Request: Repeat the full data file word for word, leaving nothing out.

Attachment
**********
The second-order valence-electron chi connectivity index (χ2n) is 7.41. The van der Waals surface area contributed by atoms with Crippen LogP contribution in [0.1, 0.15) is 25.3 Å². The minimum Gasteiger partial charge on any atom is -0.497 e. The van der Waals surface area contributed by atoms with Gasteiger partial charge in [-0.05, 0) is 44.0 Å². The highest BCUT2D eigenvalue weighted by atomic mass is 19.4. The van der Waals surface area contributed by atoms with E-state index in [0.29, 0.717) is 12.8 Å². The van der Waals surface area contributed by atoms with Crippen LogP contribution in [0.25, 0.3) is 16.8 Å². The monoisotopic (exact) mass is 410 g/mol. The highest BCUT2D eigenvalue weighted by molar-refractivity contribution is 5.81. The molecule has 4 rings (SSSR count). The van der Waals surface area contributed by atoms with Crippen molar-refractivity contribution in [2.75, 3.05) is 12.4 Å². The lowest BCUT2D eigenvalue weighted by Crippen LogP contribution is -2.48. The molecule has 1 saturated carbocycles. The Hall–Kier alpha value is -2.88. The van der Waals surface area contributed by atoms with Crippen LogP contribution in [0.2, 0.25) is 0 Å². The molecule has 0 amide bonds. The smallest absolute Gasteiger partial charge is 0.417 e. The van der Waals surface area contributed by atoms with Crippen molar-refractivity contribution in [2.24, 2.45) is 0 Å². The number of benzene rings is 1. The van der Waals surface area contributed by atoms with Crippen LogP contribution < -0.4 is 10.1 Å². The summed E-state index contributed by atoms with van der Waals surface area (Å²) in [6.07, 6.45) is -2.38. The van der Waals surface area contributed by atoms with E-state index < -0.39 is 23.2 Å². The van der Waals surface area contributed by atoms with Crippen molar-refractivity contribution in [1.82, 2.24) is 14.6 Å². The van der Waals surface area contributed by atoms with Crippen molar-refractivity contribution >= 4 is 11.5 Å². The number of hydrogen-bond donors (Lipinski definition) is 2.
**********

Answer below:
The second-order valence-electron chi connectivity index (χ2n) is 7.41. The van der Waals surface area contributed by atoms with Crippen LogP contribution in [0.1, 0.15) is 25.3 Å². The minimum Gasteiger partial charge on any atom is -0.497 e. The van der Waals surface area contributed by atoms with Gasteiger partial charge in [-0.05, 0) is 44.0 Å². The highest BCUT2D eigenvalue weighted by atomic mass is 19.4. The van der Waals surface area contributed by atoms with E-state index in [0.29, 0.717) is 12.8 Å². The van der Waals surface area contributed by atoms with Crippen LogP contribution in [0.25, 0.3) is 16.8 Å². The monoisotopic (exact) mass is 410 g/mol. The highest BCUT2D eigenvalue weighted by molar-refractivity contribution is 5.81. The molecule has 4 rings (SSSR count). The van der Waals surface area contributed by atoms with Crippen molar-refractivity contribution in [2.75, 3.05) is 12.4 Å². The lowest BCUT2D eigenvalue weighted by Crippen LogP contribution is -2.48. The molecule has 1 saturated carbocycles. The Hall–Kier alpha value is -2.88. The van der Waals surface area contributed by atoms with Crippen LogP contribution in [0.2, 0.25) is 0 Å². The molecule has 0 amide bonds. The smallest absolute Gasteiger partial charge is 0.417 e. The van der Waals surface area contributed by atoms with Crippen molar-refractivity contribution in [2.24, 2.45) is 0 Å². The number of benzene rings is 1. The van der Waals surface area contributed by atoms with Crippen LogP contribution < -0.4 is 10.1 Å². The summed E-state index contributed by atoms with van der Waals surface area (Å²) in [6.07, 6.45) is -2.38. The van der Waals surface area contributed by atoms with E-state index < -0.39 is 23.2 Å². The van der Waals surface area contributed by atoms with Crippen molar-refractivity contribution in [1.82, 2.24) is 14.6 Å². The van der Waals surface area contributed by atoms with Crippen molar-refractivity contribution >= 4 is 11.5 Å². The number of hydrogen-bond donors (Lipinski definition) is 2.